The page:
Final Post

New Years Day 2018, fin.

Everything has a course For me this Blog has run it's course. It's time to close the door. I have a few thoughts about why  now i...

Tuesday, May 12, 2015

Prepping for an online game.

I find prepping for an online game (I currently use roll 20) a bit of a pain.

I pine for the days of a big binder full of notes and sketches. Unfortunately that just doesn't cut it anymore.

In an online game there is another layer between the  players and the GM , a layer that in the best cases should contain something.

The play space in an online game is a screen that everyone is going to look at, a "shared information-scape." To leave it 100% blank is doing a disservice to the players, lets face it those folks have to look at that screen for the duration of the game. (or to be honest chances are they are googling something in the background.) Still while the players are playing the  environment of an online game requires a bit different style of  presentation than handouts at the table.

My usual style is to put game relevant charts and such on the  front page. Things that we may all need for quick reference, then build maps and such on secondary pages.
I was doing that last night  getting the  action and result charts from Blood of heroes pasted in it all still look pretty bleak, but at least it's functional.

Next I started adding some makers for NPC's.
What I am shooting for is the  front page will be a big relationship map for the characters and the  NPC's. Each NPC will get an icon and  have notes written into their journal.
All of this seems pretty straight forward, except that it involves a few steps I have never had problems with during table games.
I want something more evocative than just a box with a name on it to represent the NPC's. I settled on using Military silhouettes that I found via google image search.
Such as this one.

After I found a few of these I liked I added them in and attached NPC names.  It actually looks pretty good even if finding an acceptable female  silhouette was a pain.

Now I'm looking for a good background image.

But here's the  thing, I'm spending  more time finding images and  trying to get the  look right then I am writing Notes about these NPC's and their motivations.
Even though I am kind of  "turn them loose and see what happens" kind of GM, I also know very well that creating a believable and interesting world will  allow for much more interesting things to just happen.

I was never as concerned about such things as a table GM. Sure a nice hand out is, nice. I have come to feel that getting too fancy with hand outs and such  was just a symptom of the GM saying, "Hey look what I can do !" to a captive audience. I would rather have the players play in a world I took the time to actually work on than look at my latest art project. That's a digression for another time, perhaps even another blog. (Someone else's.) the  point is I feel like playing online is constantly putting the Gm in the position of wanting to make it  look better. I watch live plays on the internet and I see some of the things other people have done with roll 20 and I'm impressed. Not sure how the hell they do it, or how much  time it takes them but I'm impressed.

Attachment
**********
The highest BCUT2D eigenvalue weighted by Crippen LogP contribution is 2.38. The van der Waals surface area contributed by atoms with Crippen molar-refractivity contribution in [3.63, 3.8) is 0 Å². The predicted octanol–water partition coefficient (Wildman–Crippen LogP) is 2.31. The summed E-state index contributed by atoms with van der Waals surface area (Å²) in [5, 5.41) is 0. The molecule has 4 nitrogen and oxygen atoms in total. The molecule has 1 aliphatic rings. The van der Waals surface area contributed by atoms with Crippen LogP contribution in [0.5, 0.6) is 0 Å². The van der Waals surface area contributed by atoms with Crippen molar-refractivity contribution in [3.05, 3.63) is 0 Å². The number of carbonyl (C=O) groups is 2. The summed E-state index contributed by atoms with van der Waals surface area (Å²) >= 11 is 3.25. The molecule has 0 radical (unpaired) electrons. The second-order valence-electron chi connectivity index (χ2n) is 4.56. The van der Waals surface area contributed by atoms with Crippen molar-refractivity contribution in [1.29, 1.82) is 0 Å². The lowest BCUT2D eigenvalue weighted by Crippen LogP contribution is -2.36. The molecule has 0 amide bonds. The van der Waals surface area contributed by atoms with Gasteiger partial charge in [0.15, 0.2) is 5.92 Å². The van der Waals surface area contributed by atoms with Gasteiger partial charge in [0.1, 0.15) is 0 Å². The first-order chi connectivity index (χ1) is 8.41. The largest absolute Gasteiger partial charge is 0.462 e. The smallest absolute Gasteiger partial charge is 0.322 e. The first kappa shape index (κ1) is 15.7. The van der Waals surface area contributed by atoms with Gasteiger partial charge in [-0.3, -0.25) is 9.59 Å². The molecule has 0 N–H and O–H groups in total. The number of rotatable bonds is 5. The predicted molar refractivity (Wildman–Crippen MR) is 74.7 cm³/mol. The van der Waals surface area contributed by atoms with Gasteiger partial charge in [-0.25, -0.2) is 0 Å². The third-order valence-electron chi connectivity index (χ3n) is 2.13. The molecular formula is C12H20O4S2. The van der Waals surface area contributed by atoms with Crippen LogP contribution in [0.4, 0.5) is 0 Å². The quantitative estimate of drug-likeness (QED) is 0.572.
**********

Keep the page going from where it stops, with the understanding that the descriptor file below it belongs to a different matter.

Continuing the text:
I think this disconnection is a symptom of me being bad with tech. I will never be as comfortable typing into a  "journal" especially a shared journal with party information, as I would be scribbling into a comp notebook. The idea that I can  write notes and then share them with the  players or only certain players is appealing to me, and yet uncomfortable. I'm dyslexic , a terrible typist. Depending on the day jotting off a quick note to someone on roll 20 can be a real chore, because I don't want to come off looking illiterate.

As a gm nothing is  worse than having a player bust your chops over a typo in an NPC description. Not that I have thin skin, but it means any interest or involvement with that NPC the  player has just hit one more speed bump , a totally avoidable speed bump.
A the table all the world details are verbally communicated, while I jot off notes to myself. A much more comfortable process for me. On an online game platform there is a bit of an expectation that  some things at least be available for easy reference.

It's a different sort of Prep.

Does anyone out there have any thoughts about prepping for Online games Vs. Preparing for games at the table games?
Any tips, tricks or pointers.
Would you like to hurl rocks at me?

Thank you for reading and leave your questions or comments between the turtle juice covered pages of  Nintendo Power issue 33 below.